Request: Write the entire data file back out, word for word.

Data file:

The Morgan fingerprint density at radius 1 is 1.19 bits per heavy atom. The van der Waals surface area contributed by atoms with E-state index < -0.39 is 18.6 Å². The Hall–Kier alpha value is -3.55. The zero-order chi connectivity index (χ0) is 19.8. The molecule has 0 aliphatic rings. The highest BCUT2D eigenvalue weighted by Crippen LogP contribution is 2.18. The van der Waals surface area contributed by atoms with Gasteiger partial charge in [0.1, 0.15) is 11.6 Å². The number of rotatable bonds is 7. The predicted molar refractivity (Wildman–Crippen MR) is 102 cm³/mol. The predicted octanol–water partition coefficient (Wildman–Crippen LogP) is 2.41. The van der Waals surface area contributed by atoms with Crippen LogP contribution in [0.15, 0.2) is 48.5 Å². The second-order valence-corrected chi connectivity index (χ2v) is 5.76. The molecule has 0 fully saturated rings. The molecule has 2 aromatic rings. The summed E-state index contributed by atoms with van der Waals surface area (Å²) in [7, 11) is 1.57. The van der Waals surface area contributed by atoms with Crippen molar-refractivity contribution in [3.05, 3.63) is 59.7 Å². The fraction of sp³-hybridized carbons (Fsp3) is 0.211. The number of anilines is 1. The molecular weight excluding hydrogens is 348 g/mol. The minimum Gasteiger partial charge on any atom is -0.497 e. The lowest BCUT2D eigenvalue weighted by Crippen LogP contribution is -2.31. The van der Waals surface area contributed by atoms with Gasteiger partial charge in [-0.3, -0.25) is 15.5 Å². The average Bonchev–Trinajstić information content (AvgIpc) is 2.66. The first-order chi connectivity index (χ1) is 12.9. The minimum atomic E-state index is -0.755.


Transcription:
The Morgan fingerprint density at radius 1 is 1.19 bits per heavy atom. The van der Waals surface area contributed by atoms with E-state index < -0.39 is 18.6 Å². The Hall–Kier alpha value is -3.55. The zero-order chi connectivity index (χ0) is 19.8. The molecule has 0 aliphatic rings. The highest BCUT2D eigenvalue weighted by Crippen LogP contribution is 2.18. The van der Waals surface area contributed by atoms with Gasteiger partial charge in [0.1, 0.15) is 11.6 Å². The number of rotatable bonds is 7. The predicted molar refractivity (Wildman–Crippen MR) is 102 cm³/mol. The predicted octanol–water partition coefficient (Wildman–Crippen LogP) is 2.41. The van der Waals surface area contributed by atoms with Crippen LogP contribution in [0.15, 0.2) is 48.5 Å². The second-order valence-corrected chi connectivity index (χ2v) is 5.76. The molecule has 0 fully saturated rings. The molecule has 2 aromatic rings. The summed E-state index contributed by atoms with van der Waals surface area (Å²) in [7, 11) is 1.57. The van der Waals surface area contributed by atoms with Crippen molar-refractivity contribution in [3.05, 3.63) is 59.7 Å². The fraction of sp³-hybridized carbons (Fsp3) is 0.211. The number of anilines is 1. The molecular weight excluding hydrogens is 348 g/mol. The minimum Gasteiger partial charge on any atom is -0.497 e. The lowest BCUT2D eigenvalue weighted by Crippen LogP contribution is -2.31. The van der Waals surface area contributed by atoms with Gasteiger partial charge in [-0.3, -0.25) is 15.5 Å². The average Bonchev–Trinajstić information content (AvgIpc) is 2.66. The first-order chi connectivity index (χ1) is 12.9. The minimum atomic E-state index is -0.755.